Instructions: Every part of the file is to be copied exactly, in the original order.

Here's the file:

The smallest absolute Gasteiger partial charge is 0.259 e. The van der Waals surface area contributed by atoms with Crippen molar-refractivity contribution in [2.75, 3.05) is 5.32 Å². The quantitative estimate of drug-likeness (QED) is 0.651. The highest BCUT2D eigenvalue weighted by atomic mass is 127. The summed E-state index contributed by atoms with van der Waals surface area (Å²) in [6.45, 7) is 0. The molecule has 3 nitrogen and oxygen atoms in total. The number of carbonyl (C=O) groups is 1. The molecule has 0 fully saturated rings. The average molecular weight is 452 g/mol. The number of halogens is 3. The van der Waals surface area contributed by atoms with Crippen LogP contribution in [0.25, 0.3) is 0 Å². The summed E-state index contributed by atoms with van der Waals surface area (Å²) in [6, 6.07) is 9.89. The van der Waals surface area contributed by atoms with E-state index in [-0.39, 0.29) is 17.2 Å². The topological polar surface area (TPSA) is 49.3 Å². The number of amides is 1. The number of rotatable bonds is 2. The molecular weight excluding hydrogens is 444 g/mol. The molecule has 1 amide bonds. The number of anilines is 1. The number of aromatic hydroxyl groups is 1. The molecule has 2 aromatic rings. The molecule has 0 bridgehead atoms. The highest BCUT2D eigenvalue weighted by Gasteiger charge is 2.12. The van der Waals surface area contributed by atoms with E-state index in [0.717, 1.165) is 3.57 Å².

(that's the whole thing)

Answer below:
The smallest absolute Gasteiger partial charge is 0.259 e. The van der Waals surface area contributed by atoms with Crippen molar-refractivity contribution in [2.75, 3.05) is 5.32 Å². The quantitative estimate of drug-likeness (QED) is 0.651. The highest BCUT2D eigenvalue weighted by atomic mass is 127. The summed E-state index contributed by atoms with van der Waals surface area (Å²) in [6.45, 7) is 0. The molecule has 3 nitrogen and oxygen atoms in total. The number of carbonyl (C=O) groups is 1. The molecule has 0 fully saturated rings. The average molecular weight is 452 g/mol. The number of halogens is 3. The van der Waals surface area contributed by atoms with Crippen LogP contribution in [0.25, 0.3) is 0 Å². The summed E-state index contributed by atoms with van der Waals surface area (Å²) in [6, 6.07) is 9.89. The van der Waals surface area contributed by atoms with E-state index in [-0.39, 0.29) is 17.2 Å². The topological polar surface area (TPSA) is 49.3 Å². The number of amides is 1. The number of rotatable bonds is 2. The molecular weight excluding hydrogens is 444 g/mol. The molecule has 1 amide bonds. The number of anilines is 1. The number of aromatic hydroxyl groups is 1. The molecule has 2 aromatic rings. The molecule has 0 bridgehead atoms. The highest BCUT2D eigenvalue weighted by Gasteiger charge is 2.12. The van der Waals surface area contributed by atoms with E-state index in [0.717, 1.165) is 3.57 Å².